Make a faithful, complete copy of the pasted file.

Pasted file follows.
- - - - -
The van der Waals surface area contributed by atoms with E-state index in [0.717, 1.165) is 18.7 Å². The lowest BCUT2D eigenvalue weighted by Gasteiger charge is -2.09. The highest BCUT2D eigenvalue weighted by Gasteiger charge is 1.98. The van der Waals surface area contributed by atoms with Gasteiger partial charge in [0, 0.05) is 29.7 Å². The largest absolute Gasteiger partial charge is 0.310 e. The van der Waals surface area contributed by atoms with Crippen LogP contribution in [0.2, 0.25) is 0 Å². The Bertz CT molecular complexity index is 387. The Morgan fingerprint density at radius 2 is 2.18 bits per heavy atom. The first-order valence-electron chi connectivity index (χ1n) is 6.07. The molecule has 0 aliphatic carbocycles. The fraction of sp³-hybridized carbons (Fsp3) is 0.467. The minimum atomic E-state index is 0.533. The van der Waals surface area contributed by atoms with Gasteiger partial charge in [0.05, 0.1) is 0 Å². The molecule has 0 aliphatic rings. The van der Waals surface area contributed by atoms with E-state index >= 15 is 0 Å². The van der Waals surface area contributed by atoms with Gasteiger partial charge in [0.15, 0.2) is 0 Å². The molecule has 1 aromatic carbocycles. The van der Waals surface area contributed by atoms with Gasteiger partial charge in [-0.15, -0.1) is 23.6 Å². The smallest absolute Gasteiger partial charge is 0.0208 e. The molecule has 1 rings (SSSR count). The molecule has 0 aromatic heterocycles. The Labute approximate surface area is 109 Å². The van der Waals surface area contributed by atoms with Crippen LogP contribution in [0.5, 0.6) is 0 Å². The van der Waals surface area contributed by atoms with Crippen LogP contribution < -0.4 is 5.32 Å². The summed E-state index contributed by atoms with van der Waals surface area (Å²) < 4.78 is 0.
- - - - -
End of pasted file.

The van der Waals surface area contributed by atoms with E-state index in [0.717, 1.165) is 18.7 Å². The lowest BCUT2D eigenvalue weighted by Gasteiger charge is -2.09. The highest BCUT2D eigenvalue weighted by Gasteiger charge is 1.98. The van der Waals surface area contributed by atoms with Gasteiger partial charge in [0, 0.05) is 29.7 Å². The largest absolute Gasteiger partial charge is 0.310 e. The van der Waals surface area contributed by atoms with Crippen LogP contribution in [0.2, 0.25) is 0 Å². The Bertz CT molecular complexity index is 387. The Morgan fingerprint density at radius 2 is 2.18 bits per heavy atom. The first-order valence-electron chi connectivity index (χ1n) is 6.07. The molecule has 0 aliphatic carbocycles. The fraction of sp³-hybridized carbons (Fsp3) is 0.467. The minimum atomic E-state index is 0.533. The van der Waals surface area contributed by atoms with Gasteiger partial charge in [0.05, 0.1) is 0 Å². The molecule has 0 aliphatic rings. The van der Waals surface area contributed by atoms with E-state index >= 15 is 0 Å². The van der Waals surface area contributed by atoms with Gasteiger partial charge in [0.15, 0.2) is 0 Å². The molecule has 1 aromatic carbocycles. The van der Waals surface area contributed by atoms with Gasteiger partial charge in [-0.15, -0.1) is 23.6 Å². The smallest absolute Gasteiger partial charge is 0.0208 e. The molecule has 1 rings (SSSR count). The molecule has 0 aromatic heterocycles. The Labute approximate surface area is 109 Å². The van der Waals surface area contributed by atoms with Crippen LogP contribution in [0.5, 0.6) is 0 Å². The van der Waals surface area contributed by atoms with Crippen LogP contribution < -0.4 is 5.32 Å². The summed E-state index contributed by atoms with van der Waals surface area (Å²) < 4.78 is 0.